interaction with other Englishes" delves in detail into
the history of contact with other varieties of English
from first settlement to today. It begins with the
earliest interactions in the period 1788-1820, and then
discusses the mass immigrations of the middle of the
19th century, including the influence of Irish English.
It sketches a gradual shift from dominant British
influence to dominant American influence, citing studies
done in the 1970s and 1980s. Finally Taylor brings in
issues of increased global mobility, television and the
internet and their possible influence on Australian
Finally, on the subject of regional variation, the
collection ends with Barbara and Ronald J. Horvath's "A
Geolinguistics of short A in Australian English". The
title refers to variation in Well's (1982) BATH set of
words, which can be pronounced with either a TRAP or
START vowel, where Short A represents the TRAP variant.
The authors report on a pilot survey in Sydney and an
Australia-wide survey of variability in short A across
just six words. In the latter, patterns are identified
which differentiate the six cities and towns surveyed,
so that for example Hobart and Sydney showed short A
usage in the words grasp and giraffe which was absent
from other areas. Social class was also predictive of
short A, the TRAP variant being more frequently used by
working class speakers. The results also show that short
A is stable in Australia, and not a change in progress.
This volume will undoubtedly contribute to bringing
research on Australian English to a worldwide audience.
It provides an extremely sociolinguistically-aware
account of many facets of past and present-day
Australian English. It is ambitious and ranges widely,
covering both the traditional structuralist areas of
language study (albeit with a good dose of
sociolinguistic methodology throughout) and the range of
variation which Australian English offers, in terms of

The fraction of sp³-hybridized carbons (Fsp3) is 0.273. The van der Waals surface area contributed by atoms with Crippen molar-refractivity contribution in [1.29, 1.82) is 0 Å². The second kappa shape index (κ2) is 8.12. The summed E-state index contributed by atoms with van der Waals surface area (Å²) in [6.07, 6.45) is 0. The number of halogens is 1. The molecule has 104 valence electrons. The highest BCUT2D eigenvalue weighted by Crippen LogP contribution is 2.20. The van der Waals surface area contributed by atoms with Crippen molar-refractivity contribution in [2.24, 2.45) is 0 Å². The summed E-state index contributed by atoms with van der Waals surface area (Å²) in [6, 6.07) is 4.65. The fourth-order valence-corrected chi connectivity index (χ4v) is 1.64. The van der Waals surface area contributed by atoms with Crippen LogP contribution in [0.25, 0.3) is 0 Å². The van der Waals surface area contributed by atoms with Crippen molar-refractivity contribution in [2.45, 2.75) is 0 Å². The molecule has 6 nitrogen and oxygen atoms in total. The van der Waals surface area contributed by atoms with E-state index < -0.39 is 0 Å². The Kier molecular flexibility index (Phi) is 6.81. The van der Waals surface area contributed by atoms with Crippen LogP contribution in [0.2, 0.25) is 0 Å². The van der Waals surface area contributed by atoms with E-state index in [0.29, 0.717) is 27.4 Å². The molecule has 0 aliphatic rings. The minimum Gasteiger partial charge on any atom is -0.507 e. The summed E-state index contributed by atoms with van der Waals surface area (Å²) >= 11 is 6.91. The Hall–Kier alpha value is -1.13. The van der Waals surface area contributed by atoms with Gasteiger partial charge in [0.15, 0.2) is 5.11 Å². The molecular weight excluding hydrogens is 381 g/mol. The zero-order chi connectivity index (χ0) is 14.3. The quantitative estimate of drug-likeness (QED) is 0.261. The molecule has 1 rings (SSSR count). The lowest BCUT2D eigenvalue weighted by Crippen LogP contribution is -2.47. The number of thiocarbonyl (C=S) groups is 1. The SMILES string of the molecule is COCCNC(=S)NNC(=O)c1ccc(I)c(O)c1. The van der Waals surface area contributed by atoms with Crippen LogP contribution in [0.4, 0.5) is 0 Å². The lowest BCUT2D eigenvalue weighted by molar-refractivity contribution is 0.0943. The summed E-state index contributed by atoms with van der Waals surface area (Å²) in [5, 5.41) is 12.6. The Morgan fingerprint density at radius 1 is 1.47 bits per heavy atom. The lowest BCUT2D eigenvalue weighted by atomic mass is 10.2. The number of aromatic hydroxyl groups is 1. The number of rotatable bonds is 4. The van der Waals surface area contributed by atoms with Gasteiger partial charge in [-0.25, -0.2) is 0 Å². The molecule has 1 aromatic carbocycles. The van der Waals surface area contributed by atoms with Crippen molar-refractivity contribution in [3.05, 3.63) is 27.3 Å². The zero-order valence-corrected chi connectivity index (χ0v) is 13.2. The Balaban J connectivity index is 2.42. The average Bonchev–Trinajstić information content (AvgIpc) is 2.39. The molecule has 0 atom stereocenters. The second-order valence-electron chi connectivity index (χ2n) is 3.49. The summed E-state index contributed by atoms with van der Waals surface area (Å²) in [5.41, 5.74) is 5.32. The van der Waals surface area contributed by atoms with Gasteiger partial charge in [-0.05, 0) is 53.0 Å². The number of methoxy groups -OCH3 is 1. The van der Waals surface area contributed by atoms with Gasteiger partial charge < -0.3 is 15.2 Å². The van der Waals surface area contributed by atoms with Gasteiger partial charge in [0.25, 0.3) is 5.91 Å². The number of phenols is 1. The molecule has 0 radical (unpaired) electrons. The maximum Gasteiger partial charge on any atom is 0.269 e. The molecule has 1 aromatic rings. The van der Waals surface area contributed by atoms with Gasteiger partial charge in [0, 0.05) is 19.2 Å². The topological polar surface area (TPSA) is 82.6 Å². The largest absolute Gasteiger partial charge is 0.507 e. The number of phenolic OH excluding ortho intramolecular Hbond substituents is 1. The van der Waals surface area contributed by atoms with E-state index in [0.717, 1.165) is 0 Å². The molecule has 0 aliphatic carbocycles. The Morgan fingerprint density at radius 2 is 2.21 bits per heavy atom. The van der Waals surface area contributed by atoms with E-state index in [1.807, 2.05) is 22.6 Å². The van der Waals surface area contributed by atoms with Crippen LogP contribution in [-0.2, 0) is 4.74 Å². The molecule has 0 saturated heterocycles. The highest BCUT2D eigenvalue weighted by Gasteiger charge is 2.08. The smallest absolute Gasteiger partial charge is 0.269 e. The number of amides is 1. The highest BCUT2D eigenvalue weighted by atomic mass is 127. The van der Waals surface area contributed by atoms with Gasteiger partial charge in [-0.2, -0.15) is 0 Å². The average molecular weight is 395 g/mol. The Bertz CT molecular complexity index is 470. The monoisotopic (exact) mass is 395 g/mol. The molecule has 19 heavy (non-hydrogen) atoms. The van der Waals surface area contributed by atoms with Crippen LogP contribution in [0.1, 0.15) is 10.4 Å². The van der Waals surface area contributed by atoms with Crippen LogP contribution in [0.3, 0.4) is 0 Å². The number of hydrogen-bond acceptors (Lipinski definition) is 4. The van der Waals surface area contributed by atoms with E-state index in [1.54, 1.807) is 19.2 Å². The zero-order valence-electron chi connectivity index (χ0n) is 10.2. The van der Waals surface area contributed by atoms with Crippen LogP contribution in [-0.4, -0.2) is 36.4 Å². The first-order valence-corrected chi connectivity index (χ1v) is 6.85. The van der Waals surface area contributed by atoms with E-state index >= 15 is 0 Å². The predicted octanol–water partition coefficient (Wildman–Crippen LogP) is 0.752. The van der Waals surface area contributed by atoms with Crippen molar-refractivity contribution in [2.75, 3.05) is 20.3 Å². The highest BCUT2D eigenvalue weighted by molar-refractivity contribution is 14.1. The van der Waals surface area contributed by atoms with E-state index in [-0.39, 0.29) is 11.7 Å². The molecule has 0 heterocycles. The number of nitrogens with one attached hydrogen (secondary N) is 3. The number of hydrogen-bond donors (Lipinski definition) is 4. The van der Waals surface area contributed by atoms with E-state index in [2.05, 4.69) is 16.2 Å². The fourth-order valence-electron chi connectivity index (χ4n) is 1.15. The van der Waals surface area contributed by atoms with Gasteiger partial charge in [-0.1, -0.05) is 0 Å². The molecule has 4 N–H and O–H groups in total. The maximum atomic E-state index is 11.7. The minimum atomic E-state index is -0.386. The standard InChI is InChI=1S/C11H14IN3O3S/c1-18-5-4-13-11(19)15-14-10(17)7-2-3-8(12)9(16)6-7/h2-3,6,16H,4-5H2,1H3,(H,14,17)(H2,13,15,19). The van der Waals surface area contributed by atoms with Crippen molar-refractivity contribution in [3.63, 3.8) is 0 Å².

Aboriginal, ethnic immigrant and diachronic aspects.
The papers do not all take up Collins and Blair's
introductory theme of Australian identity explicitly,
but it lies there below the surface in those
contributions which do not. I found the historically-
focussed chapters in the latter part of the book
especially fascinating because of the wealth of
sociolinguistic detail they provided in presenting the
historical context. It should also be noted that the
wealth of further work on Australian English which the
individual authors refer to indicates a dynamism in the
field, an Australian English linguistics come of age.
In terms of editing and production generally, I detected
only a few errors. The time-lapse between writing and
publishing is evident in Peters' article, where on p.
166 she refers incongruously to ICE corpora which "are
to be published on CD_Rom in 1999". One confusing error
was found in Malcolm's description of the spread of
early Aboriginal English through the continent, where
the variety is described as moving 'east' from
Queensland to the Northern Territory, and 'east' from
the Northern Territory to the Kimberly, when the correct
direction is west in both cases (second paragraph,
p.213). More seriously, I discovered that Huddleston
1988 was missing from Newbrook's bibliography. But these
problems (although there may be others I missed) should
not detract from the overall impression of the book,
which is of a highly professional collection of works on
this important variety of English from the southern
Collins, P and D. Blair. 1989. Australian English:
The Language of a new Society. St. Lucia:
University of Queensland Press.
Labov, William. 1994. Principles of Linguistic Change,
Vol 1 Internal factors. Oxford: Basil Blackwell.
Wells, J. C. 1982. Accents of English. 3 vols.
Cambridge: Cambridge University Press.
Anne Fabricius is an Assistant Professor of English
Language at Roskilde University, Denmark. Her research
and teaching interests are primarily sociolinguistic and
sociophonetic, and encompass varieties of British
English, and, by birth, Australian English. Her Ph.D.
thesis in 2000 dealt with variation and change in modern
RP, focusing on the ongoing destigmatisation of
previously stigmatized glottal stop for t.